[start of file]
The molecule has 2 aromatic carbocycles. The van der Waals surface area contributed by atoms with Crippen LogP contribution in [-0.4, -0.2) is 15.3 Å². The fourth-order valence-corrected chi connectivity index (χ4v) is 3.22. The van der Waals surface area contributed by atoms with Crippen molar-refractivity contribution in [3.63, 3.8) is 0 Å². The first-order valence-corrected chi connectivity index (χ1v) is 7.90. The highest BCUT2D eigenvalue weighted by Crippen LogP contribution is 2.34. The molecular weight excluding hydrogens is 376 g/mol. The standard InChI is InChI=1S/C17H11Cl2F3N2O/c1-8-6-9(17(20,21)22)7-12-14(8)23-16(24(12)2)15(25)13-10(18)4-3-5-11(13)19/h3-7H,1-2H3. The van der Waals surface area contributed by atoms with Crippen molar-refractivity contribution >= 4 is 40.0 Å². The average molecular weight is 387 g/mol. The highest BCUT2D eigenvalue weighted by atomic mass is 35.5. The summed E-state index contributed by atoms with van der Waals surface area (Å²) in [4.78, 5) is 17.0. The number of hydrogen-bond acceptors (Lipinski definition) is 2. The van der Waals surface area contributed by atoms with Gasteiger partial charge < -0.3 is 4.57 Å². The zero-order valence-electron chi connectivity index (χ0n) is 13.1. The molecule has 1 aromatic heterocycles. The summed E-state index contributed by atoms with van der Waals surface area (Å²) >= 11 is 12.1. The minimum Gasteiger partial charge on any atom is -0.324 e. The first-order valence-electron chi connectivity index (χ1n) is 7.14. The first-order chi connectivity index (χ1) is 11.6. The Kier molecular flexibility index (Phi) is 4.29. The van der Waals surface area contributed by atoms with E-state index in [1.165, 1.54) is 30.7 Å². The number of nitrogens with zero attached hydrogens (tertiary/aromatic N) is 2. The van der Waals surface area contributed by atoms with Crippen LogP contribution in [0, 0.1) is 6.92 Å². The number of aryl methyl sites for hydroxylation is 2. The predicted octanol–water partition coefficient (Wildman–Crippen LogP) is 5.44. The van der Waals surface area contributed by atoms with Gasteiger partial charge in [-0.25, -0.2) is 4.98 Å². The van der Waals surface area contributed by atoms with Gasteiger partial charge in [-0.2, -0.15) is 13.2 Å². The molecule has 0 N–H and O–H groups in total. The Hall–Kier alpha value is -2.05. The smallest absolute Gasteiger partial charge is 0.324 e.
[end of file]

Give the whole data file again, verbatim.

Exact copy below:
The molecule has 2 aromatic carbocycles. The van der Waals surface area contributed by atoms with Crippen LogP contribution in [-0.4, -0.2) is 15.3 Å². The fourth-order valence-corrected chi connectivity index (χ4v) is 3.22. The van der Waals surface area contributed by atoms with Crippen molar-refractivity contribution in [3.63, 3.8) is 0 Å². The first-order valence-corrected chi connectivity index (χ1v) is 7.90. The highest BCUT2D eigenvalue weighted by Crippen LogP contribution is 2.34. The molecular weight excluding hydrogens is 376 g/mol. The standard InChI is InChI=1S/C17H11Cl2F3N2O/c1-8-6-9(17(20,21)22)7-12-14(8)23-16(24(12)2)15(25)13-10(18)4-3-5-11(13)19/h3-7H,1-2H3. The van der Waals surface area contributed by atoms with Crippen molar-refractivity contribution >= 4 is 40.0 Å². The average molecular weight is 387 g/mol. The highest BCUT2D eigenvalue weighted by atomic mass is 35.5. The summed E-state index contributed by atoms with van der Waals surface area (Å²) in [4.78, 5) is 17.0. The number of hydrogen-bond acceptors (Lipinski definition) is 2. The van der Waals surface area contributed by atoms with Gasteiger partial charge < -0.3 is 4.57 Å². The zero-order valence-electron chi connectivity index (χ0n) is 13.1. The molecule has 1 aromatic heterocycles. The summed E-state index contributed by atoms with van der Waals surface area (Å²) >= 11 is 12.1. The minimum Gasteiger partial charge on any atom is -0.324 e. The first-order valence-electron chi connectivity index (χ1n) is 7.14. The first-order chi connectivity index (χ1) is 11.6. The Kier molecular flexibility index (Phi) is 4.29. The van der Waals surface area contributed by atoms with E-state index in [1.165, 1.54) is 30.7 Å². The number of nitrogens with zero attached hydrogens (tertiary/aromatic N) is 2. The van der Waals surface area contributed by atoms with Crippen LogP contribution in [0, 0.1) is 6.92 Å². The number of aryl methyl sites for hydroxylation is 2. The predicted octanol–water partition coefficient (Wildman–Crippen LogP) is 5.44. The van der Waals surface area contributed by atoms with Gasteiger partial charge in [-0.25, -0.2) is 4.98 Å². The van der Waals surface area contributed by atoms with Gasteiger partial charge in [-0.2, -0.15) is 13.2 Å². The molecule has 0 N–H and O–H groups in total. The Hall–Kier alpha value is -2.05. The smallest absolute Gasteiger partial charge is 0.324 e.